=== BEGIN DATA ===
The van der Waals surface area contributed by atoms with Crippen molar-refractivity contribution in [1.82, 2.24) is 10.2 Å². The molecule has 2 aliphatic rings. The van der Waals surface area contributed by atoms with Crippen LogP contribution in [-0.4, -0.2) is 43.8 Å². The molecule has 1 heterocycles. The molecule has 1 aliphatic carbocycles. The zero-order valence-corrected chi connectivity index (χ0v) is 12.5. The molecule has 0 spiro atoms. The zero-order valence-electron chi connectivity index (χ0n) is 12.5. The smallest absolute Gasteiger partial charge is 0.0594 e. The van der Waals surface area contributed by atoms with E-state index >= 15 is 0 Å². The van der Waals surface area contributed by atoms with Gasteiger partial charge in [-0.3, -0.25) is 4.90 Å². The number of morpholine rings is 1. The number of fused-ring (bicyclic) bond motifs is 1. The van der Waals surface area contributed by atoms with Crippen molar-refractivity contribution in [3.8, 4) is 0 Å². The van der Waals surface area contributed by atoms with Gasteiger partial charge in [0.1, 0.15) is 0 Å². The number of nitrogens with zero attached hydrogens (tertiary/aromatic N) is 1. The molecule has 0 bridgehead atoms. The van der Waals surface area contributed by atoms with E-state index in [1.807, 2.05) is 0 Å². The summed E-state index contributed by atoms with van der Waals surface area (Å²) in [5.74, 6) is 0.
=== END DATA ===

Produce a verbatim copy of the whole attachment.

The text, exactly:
The van der Waals surface area contributed by atoms with Crippen molar-refractivity contribution in [1.82, 2.24) is 10.2 Å². The molecule has 2 aliphatic rings. The van der Waals surface area contributed by atoms with Crippen LogP contribution in [-0.4, -0.2) is 43.8 Å². The molecule has 1 heterocycles. The molecule has 1 aliphatic carbocycles. The zero-order valence-corrected chi connectivity index (χ0v) is 12.5. The molecule has 0 spiro atoms. The zero-order valence-electron chi connectivity index (χ0n) is 12.5. The smallest absolute Gasteiger partial charge is 0.0594 e. The van der Waals surface area contributed by atoms with E-state index >= 15 is 0 Å². The van der Waals surface area contributed by atoms with Gasteiger partial charge in [-0.3, -0.25) is 4.90 Å². The number of morpholine rings is 1. The number of fused-ring (bicyclic) bond motifs is 1. The van der Waals surface area contributed by atoms with Crippen molar-refractivity contribution in [3.8, 4) is 0 Å². The van der Waals surface area contributed by atoms with Gasteiger partial charge in [0.1, 0.15) is 0 Å². The number of nitrogens with zero attached hydrogens (tertiary/aromatic N) is 1. The molecule has 0 bridgehead atoms. The van der Waals surface area contributed by atoms with E-state index in [1.807, 2.05) is 0 Å². The summed E-state index contributed by atoms with van der Waals surface area (Å²) in [5.74, 6) is 0.